By Alan Caruba
When you’ve lived over seven decades in America, the news about another race riot is really not news. It’s just another race riot.
The latest is Baltimore and the theme for this one is police violence against an unarmed black youth. This was the theme of the Ferguson, Missouri riots last year and has been a fairly common theme since the arrival of the new century fifteen years ago. Such events included riots in Cincinnati in 2001, the Oakland riots in 2009, and the two most recent.
A December 2014 article in Real Clear Politics by Jack Kelly put the statistics in perspective. “Young black males are 21 times more likely to be shot dead by police than are young white males, Pro Publica said. But because more than two-thirds of police officers are white and blacks commit about half of violent crimes, it stands to reason most police shootings would involve a white cop and a black suspect.”
Largely unreported is that “Black cops shot black suspects at essentially the same rate as white cops…”
For those of us outside of the black community and living in safe suburban zones surrounding our cities, the riots might as well be taking place on Mars. Why anyone would, as is often the case, destroy their own neighborhood, loot and burn down businesses (often black-owned) defies an answer.
Because riots offer television news dramatic images of violence and destruction, one can depend on coverage for a long as it lasts. Being photographed looting or engaging in violence against police and others seems to be one of the “perks” of rioting. Baltimore’s riot dominated the news on every channel Monday evening to the point one might conclude that nothing else of any importance was occurring anywhere in the world. The earthquake devastation in Nepal had to fight for the very few minutes of coverage it received.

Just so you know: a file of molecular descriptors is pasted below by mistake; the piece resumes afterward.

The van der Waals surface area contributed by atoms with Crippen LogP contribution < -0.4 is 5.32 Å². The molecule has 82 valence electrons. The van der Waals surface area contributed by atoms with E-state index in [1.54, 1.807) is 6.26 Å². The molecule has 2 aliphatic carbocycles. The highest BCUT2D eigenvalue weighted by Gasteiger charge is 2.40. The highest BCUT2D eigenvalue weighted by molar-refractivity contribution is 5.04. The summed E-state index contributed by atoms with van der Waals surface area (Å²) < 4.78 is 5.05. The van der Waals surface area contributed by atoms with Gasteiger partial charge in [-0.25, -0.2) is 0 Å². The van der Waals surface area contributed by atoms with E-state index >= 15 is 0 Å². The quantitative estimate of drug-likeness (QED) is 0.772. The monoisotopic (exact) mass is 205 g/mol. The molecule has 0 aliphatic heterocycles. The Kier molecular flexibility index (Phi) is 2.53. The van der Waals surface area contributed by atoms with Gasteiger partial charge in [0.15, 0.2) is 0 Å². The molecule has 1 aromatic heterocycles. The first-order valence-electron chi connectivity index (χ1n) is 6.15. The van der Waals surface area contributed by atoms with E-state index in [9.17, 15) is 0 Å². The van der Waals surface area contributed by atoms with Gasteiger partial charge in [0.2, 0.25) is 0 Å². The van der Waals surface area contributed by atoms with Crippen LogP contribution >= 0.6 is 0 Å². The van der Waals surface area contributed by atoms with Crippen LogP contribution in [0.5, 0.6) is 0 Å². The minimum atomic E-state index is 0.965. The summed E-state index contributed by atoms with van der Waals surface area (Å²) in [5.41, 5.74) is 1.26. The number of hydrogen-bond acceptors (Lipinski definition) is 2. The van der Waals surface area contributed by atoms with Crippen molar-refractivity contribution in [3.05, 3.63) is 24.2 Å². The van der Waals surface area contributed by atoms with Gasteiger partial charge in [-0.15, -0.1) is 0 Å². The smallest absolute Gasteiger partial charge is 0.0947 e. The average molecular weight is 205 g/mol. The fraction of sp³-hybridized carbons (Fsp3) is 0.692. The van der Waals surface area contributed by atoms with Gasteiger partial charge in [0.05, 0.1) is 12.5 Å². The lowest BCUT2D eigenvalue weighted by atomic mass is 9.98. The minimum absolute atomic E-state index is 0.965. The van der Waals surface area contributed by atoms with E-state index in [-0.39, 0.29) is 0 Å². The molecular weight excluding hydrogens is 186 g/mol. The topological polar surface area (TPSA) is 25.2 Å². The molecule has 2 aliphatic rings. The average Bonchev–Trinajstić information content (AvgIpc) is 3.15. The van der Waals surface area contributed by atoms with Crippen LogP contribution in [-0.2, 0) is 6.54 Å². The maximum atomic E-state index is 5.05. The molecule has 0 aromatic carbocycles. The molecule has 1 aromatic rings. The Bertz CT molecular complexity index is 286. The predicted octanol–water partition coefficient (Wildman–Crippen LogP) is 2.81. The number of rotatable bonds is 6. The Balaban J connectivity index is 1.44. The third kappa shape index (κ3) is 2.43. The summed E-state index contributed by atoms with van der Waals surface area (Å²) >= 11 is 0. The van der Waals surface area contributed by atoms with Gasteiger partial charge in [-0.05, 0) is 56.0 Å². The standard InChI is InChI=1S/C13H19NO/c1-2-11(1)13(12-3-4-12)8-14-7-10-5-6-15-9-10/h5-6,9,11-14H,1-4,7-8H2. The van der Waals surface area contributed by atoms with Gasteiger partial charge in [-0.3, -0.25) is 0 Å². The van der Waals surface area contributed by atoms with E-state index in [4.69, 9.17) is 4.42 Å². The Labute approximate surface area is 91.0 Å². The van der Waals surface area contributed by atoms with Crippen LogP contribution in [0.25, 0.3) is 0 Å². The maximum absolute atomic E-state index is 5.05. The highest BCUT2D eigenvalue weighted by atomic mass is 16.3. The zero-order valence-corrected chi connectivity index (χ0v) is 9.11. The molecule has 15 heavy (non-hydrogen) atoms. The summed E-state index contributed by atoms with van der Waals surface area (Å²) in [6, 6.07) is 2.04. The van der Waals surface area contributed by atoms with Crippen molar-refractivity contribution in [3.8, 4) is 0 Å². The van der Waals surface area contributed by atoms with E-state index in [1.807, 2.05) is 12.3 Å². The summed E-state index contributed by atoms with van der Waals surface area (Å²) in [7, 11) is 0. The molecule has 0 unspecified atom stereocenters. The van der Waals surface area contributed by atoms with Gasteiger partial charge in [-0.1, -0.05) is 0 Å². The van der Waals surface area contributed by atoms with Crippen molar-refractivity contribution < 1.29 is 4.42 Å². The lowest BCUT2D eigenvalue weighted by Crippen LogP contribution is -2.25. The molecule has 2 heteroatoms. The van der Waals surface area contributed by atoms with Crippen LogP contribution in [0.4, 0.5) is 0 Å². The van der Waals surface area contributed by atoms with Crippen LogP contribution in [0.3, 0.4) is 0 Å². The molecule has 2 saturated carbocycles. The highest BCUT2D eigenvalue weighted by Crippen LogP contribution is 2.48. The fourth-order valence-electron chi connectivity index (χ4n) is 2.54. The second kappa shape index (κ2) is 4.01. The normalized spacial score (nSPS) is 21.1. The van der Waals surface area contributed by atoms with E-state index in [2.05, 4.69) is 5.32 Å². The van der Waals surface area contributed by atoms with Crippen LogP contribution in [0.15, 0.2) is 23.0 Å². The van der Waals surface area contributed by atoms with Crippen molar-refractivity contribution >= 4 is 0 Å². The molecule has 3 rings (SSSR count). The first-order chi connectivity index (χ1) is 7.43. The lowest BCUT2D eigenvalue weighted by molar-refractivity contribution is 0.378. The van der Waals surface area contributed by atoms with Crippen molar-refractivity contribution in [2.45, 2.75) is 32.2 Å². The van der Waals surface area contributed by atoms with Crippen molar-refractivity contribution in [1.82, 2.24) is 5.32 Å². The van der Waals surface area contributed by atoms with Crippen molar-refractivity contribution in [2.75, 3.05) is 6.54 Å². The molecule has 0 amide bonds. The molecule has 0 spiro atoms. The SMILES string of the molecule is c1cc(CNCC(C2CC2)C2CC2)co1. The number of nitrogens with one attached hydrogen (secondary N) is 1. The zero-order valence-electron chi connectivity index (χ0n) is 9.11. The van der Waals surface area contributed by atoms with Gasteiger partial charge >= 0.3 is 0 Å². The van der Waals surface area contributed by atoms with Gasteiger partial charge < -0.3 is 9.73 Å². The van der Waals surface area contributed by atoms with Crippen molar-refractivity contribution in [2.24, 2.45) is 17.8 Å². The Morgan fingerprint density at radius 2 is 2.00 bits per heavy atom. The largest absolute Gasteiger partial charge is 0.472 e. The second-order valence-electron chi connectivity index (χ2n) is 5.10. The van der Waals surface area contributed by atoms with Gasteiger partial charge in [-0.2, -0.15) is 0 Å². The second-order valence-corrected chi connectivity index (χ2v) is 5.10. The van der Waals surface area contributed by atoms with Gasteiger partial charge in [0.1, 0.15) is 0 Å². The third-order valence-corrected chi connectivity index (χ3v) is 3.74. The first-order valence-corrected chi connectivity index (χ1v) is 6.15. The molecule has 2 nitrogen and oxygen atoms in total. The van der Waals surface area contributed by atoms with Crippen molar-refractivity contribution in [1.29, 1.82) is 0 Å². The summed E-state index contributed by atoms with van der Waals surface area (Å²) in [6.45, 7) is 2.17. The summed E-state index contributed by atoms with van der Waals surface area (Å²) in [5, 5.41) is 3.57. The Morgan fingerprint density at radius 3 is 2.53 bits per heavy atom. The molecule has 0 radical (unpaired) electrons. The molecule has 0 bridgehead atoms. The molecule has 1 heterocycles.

It is astonishing to recall that Dr. Martin Luther King, Jr. was able to lead many civil rights marches with so little violence, but it was the years concurrent with and following the passage of the Civil Rights and Voting Rights Acts in 1964 and 1965 that saw large riots such as several in 1964 in Philadelphia, Chicago, and New York. There were three just in New Jersey that year.
Having achieved the goals of the civil rights movement, historic federal laws, one might have concluded that rioting was no longer needed to call attention to the ills of the post-civil rights era.
You would have been wrong. The one that got national attention was in the Watts area of Los Angeles in 1965. The pattern continued with riots in 1966 and 1967. In April and May 1968 after Dr. King was assassinated, there were riots in 125 cities. The 1980s and 1990’s had their share of riots.
Just add Baltimore’s Freddie Gray’s name to the list of those who died either during an arrest or in police custody, sparking a riot. In the past the public generally backed the police, but now they are being depicted as undisciplined killers. The reality is that the police are the thin line of defense between us and the criminals whose job is theirs to arrest and detain. That occurs all the time. Police have more reasons to act in their own defense in a week than most of us will have in a lifetime.
As we learned from Ferguson, the original allegations against the police officer were totally false. Let it also be said that is not the only reason riots have occurred. A lot of them just seem to reflect feelings of alienation, anger, and dissatisfaction that bubble below the surface in black urban enclaves. Nothing is likely to change that.
So, as Baltimore cleans up the mess left behind by the latest riot, be assured that another is right around the corner somewhere. There is a core of law-breakers and angry blacks for whom virtually anything is excuse enough for a riot.
We had to pass through a Civil War to resolve the race-based ills of that era. Americans elected the first black American as President in 2008, but his race has not reduced riots during his time in office.
The lesson that we can draw from this is that, if you put enough people together in close proximity in a city where there is both wealth and poverty, where there are economic disparities between whites and blacks, you need only wait a while for the next riot.
Alan Caruba, 2015